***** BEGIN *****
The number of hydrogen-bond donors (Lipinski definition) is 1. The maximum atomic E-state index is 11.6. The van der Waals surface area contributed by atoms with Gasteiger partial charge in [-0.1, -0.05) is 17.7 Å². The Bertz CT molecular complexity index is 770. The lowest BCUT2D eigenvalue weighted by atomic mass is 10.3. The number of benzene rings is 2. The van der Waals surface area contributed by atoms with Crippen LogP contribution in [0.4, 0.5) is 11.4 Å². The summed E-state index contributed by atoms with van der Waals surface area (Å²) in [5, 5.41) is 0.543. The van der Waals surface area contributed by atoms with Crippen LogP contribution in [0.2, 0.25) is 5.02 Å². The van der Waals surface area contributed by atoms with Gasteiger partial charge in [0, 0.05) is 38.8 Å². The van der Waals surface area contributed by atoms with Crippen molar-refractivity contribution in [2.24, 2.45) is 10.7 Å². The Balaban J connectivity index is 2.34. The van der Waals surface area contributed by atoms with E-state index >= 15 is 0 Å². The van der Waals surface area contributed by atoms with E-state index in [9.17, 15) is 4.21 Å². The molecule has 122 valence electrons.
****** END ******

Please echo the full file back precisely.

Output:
The number of hydrogen-bond donors (Lipinski definition) is 1. The maximum atomic E-state index is 11.6. The van der Waals surface area contributed by atoms with Gasteiger partial charge in [-0.1, -0.05) is 17.7 Å². The Bertz CT molecular complexity index is 770. The lowest BCUT2D eigenvalue weighted by atomic mass is 10.3. The number of benzene rings is 2. The van der Waals surface area contributed by atoms with Crippen LogP contribution in [0.4, 0.5) is 11.4 Å². The summed E-state index contributed by atoms with van der Waals surface area (Å²) in [5, 5.41) is 0.543. The van der Waals surface area contributed by atoms with Crippen LogP contribution in [0.2, 0.25) is 5.02 Å². The van der Waals surface area contributed by atoms with Gasteiger partial charge in [0, 0.05) is 38.8 Å². The van der Waals surface area contributed by atoms with Crippen molar-refractivity contribution in [2.24, 2.45) is 10.7 Å². The Balaban J connectivity index is 2.34. The van der Waals surface area contributed by atoms with E-state index >= 15 is 0 Å². The van der Waals surface area contributed by atoms with E-state index in [9.17, 15) is 4.21 Å². The molecule has 122 valence electrons.